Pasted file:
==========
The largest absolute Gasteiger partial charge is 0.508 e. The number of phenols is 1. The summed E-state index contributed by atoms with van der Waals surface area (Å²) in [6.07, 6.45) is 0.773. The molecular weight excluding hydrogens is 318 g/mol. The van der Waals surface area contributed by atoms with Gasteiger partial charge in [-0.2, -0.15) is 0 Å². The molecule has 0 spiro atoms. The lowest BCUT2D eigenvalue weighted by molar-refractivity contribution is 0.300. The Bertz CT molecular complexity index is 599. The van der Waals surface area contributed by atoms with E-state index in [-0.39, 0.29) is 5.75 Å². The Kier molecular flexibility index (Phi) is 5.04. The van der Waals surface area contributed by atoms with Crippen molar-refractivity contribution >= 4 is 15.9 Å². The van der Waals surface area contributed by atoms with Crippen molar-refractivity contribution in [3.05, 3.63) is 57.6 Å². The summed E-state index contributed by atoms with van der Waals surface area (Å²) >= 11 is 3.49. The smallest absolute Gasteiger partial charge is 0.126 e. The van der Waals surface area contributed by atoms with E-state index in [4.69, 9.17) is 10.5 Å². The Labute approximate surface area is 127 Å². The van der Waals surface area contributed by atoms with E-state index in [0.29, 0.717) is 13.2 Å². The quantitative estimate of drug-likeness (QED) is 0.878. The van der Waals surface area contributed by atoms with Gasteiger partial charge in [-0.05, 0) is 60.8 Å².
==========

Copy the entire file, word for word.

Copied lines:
The largest absolute Gasteiger partial charge is 0.508 e. The number of phenols is 1. The summed E-state index contributed by atoms with van der Waals surface area (Å²) in [6.07, 6.45) is 0.773. The molecular weight excluding hydrogens is 318 g/mol. The van der Waals surface area contributed by atoms with Gasteiger partial charge in [-0.2, -0.15) is 0 Å². The molecule has 0 spiro atoms. The lowest BCUT2D eigenvalue weighted by molar-refractivity contribution is 0.300. The Bertz CT molecular complexity index is 599. The van der Waals surface area contributed by atoms with E-state index in [-0.39, 0.29) is 5.75 Å². The Kier molecular flexibility index (Phi) is 5.04. The van der Waals surface area contributed by atoms with Crippen molar-refractivity contribution >= 4 is 15.9 Å². The van der Waals surface area contributed by atoms with Crippen molar-refractivity contribution in [3.05, 3.63) is 57.6 Å². The summed E-state index contributed by atoms with van der Waals surface area (Å²) >= 11 is 3.49. The smallest absolute Gasteiger partial charge is 0.126 e. The van der Waals surface area contributed by atoms with E-state index in [4.69, 9.17) is 10.5 Å². The Labute approximate surface area is 127 Å². The van der Waals surface area contributed by atoms with E-state index in [0.29, 0.717) is 13.2 Å². The quantitative estimate of drug-likeness (QED) is 0.878. The van der Waals surface area contributed by atoms with Gasteiger partial charge in [-0.05, 0) is 60.8 Å².